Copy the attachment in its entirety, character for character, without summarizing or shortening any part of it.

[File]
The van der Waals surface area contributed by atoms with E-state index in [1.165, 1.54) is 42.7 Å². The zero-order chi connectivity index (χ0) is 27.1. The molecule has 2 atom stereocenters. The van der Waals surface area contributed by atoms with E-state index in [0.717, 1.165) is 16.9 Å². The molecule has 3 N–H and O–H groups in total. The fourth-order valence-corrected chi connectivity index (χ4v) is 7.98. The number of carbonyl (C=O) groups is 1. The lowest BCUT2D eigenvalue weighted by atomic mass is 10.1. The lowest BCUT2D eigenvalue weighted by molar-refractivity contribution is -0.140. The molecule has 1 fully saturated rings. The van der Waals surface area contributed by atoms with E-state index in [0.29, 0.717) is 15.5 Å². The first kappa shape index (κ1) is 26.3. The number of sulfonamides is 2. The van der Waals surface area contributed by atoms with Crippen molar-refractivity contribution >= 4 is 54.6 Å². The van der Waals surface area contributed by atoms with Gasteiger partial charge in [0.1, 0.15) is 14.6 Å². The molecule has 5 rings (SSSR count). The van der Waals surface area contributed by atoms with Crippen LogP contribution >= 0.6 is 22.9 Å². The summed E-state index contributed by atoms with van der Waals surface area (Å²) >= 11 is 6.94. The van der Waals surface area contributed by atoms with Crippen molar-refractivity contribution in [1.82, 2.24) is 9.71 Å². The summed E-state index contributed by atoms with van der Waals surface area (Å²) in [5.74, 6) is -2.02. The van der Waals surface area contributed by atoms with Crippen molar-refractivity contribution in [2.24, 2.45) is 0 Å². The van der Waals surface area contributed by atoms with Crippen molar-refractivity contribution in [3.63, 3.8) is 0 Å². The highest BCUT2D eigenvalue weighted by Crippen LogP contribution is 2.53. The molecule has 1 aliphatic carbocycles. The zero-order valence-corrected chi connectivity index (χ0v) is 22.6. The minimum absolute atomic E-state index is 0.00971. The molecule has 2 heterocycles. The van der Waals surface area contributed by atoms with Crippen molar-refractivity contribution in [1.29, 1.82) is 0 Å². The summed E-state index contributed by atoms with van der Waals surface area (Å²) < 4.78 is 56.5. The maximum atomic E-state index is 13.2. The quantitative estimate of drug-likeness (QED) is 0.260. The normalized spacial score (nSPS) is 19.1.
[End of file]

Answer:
The van der Waals surface area contributed by atoms with E-state index in [1.165, 1.54) is 42.7 Å². The zero-order chi connectivity index (χ0) is 27.1. The molecule has 2 atom stereocenters. The van der Waals surface area contributed by atoms with E-state index in [0.717, 1.165) is 16.9 Å². The molecule has 3 N–H and O–H groups in total. The fourth-order valence-corrected chi connectivity index (χ4v) is 7.98. The number of carbonyl (C=O) groups is 1. The lowest BCUT2D eigenvalue weighted by atomic mass is 10.1. The lowest BCUT2D eigenvalue weighted by molar-refractivity contribution is -0.140. The molecule has 1 fully saturated rings. The van der Waals surface area contributed by atoms with E-state index in [0.29, 0.717) is 15.5 Å². The first kappa shape index (κ1) is 26.3. The number of sulfonamides is 2. The van der Waals surface area contributed by atoms with Crippen molar-refractivity contribution >= 4 is 54.6 Å². The van der Waals surface area contributed by atoms with Gasteiger partial charge in [0.1, 0.15) is 14.6 Å². The molecule has 5 rings (SSSR count). The van der Waals surface area contributed by atoms with Crippen LogP contribution >= 0.6 is 22.9 Å². The summed E-state index contributed by atoms with van der Waals surface area (Å²) >= 11 is 6.94. The van der Waals surface area contributed by atoms with Crippen molar-refractivity contribution in [1.82, 2.24) is 9.71 Å². The summed E-state index contributed by atoms with van der Waals surface area (Å²) in [5.74, 6) is -2.02. The van der Waals surface area contributed by atoms with Crippen molar-refractivity contribution in [2.24, 2.45) is 0 Å². The van der Waals surface area contributed by atoms with Crippen molar-refractivity contribution in [3.63, 3.8) is 0 Å². The highest BCUT2D eigenvalue weighted by Crippen LogP contribution is 2.53. The molecule has 1 aliphatic carbocycles. The zero-order valence-corrected chi connectivity index (χ0v) is 22.6. The minimum absolute atomic E-state index is 0.00971. The molecule has 2 heterocycles. The van der Waals surface area contributed by atoms with Crippen molar-refractivity contribution in [1.29, 1.82) is 0 Å². The summed E-state index contributed by atoms with van der Waals surface area (Å²) < 4.78 is 56.5. The maximum atomic E-state index is 13.2. The quantitative estimate of drug-likeness (QED) is 0.260. The normalized spacial score (nSPS) is 19.1.